Stan Van Gundy is considered one of the best coaches in the league. Maybe he told his team to foul when the Magic were up 87-84 with 10.4 seconds left and LA was inbounding the ball in the back court. (Ed. note: He didn’t. See update below). And, yes, fouling intentionally is sometimes harder–and riskier–than fans imagine. And yes, you have to find a way to get Howard off the court so the Lakers wouldn’t be be able to foul him when the Magic get the ball back.
But holy hell, how many teams have to screw this up before it just becomes a universal rule to foul?
As I’m writing this, I haven’t heard an explanation yet as to what Orlando’s strategy was on that play. I’m guessing it didn’t include: “If your guy is dribbling just beyond the three-point line, just sag off of him a little. He’ll probably miss.” Bad defense by Jameer, but, wow, did Jeff Van Gundy put all the blame on Nelson. It’s like he’s related to the Magic coach or something. (For the record, I don’t mind JVG doing commentary on his brother’s games. But that scenario–a possible coaching blunder that goes almost unmentioned in the booth–is the nightmare scenario for ABC).
And, yes, I understand you can’t boil an NBA game down to one play. The Magic committed 17 turnovers (seven by Howard, who is way too turnover prone) and they shot 22-of-37 from the line. So cumulative mistakes put them in position to lose on a bad play. But, wow, was it a bad play. As bad as bad plays get.
In any case, the Lakers are going to win their 15th title. That will put them back to within two of Boston. Enjoy watching Kobe celebrate, because it’s coming. Damn.
***Update: Here’s SVG, via Kevin Arnovitz at TrueHoop, on the call not to foul: No, we thought 11 seconds was too early, especially the way we were shooting free throws tonight. So we thought it was too early. But you know, in retrospect, we gave him so much space to shoot the ball. We played like we were trying to prevent the layup. I thought we did a good job, we denied Bryant the ball, and then we just didn’t play Derek Fisher, just didn’t guard him. But no, it was my decision with 11 seconds not to foul. Yes, I regret it now, but only in retrospect. I mean, normally to me 11 is too early. You foul, they make two free throws, you cut it to one. You’re still at six or seven seconds … I thought it was too early at 11, though when they took it full court, I’ll have to go back and look at that. That one will haunt me forever, but we could have played that play a lot better.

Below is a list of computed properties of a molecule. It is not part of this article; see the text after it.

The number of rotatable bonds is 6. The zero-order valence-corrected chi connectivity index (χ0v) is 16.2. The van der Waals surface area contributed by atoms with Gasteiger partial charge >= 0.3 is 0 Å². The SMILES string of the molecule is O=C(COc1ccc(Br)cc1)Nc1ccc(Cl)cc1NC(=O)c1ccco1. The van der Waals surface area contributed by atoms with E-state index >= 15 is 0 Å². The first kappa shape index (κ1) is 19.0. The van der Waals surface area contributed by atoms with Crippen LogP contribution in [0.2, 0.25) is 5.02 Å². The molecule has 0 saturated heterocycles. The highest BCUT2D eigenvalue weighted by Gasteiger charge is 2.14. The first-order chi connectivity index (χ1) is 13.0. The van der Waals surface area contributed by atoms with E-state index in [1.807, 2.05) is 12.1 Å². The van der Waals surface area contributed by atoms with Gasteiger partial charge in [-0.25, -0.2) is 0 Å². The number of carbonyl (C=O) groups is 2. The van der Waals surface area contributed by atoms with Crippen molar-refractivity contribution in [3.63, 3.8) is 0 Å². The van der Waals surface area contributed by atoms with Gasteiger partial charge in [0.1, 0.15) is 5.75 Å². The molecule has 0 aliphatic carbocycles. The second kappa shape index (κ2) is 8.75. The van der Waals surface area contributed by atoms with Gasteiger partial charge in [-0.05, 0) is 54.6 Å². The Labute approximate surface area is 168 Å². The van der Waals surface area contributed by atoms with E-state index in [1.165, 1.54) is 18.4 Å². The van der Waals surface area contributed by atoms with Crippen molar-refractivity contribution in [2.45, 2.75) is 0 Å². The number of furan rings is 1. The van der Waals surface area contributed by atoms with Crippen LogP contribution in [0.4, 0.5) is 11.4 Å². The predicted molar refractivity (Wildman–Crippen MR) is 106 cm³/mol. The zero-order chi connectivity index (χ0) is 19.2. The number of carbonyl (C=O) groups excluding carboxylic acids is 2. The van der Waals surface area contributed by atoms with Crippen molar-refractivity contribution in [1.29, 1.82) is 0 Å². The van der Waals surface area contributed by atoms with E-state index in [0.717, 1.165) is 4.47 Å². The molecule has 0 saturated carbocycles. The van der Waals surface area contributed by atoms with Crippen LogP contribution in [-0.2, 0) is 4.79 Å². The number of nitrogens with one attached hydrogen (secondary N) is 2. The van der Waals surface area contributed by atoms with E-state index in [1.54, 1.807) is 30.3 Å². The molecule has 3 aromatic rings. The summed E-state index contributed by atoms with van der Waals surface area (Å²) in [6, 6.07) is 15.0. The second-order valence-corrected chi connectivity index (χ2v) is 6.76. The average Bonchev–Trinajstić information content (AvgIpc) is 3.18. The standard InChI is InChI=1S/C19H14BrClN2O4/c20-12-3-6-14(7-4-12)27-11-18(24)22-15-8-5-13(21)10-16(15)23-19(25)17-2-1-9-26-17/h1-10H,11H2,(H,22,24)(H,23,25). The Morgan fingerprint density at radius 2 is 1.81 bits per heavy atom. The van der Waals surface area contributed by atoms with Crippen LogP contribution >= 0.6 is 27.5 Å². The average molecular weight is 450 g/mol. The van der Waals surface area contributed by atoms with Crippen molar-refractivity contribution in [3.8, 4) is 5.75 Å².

Stan (barely) has a point here. We’ve all debated exhaustively where that line is when it’s too early to start the foul game. I think these playoffs have taught us that it’s a bit earlier than we think. The right call here was to foul. I said it before the play on my live blog, the guys at Ball Don’t Lie said it before the play on their live blog, thousands of basketball fans on their couches everywhere said it before the play.
Someone with really great computer programming skills should go through every “up by three with less than 15 seconds” scenario from the full season and find out what teams did and how often it worked. I may sit down next week and do that just for the playoffs.
Honestly…that possession–the decision not to foul, Jameer Nelson’s inexplicably poor defense–has to go in the top five all-time worst game-deciding possessions in NBA history. You literally could not play that scenario worse than Orlando did.
And it cost them their season.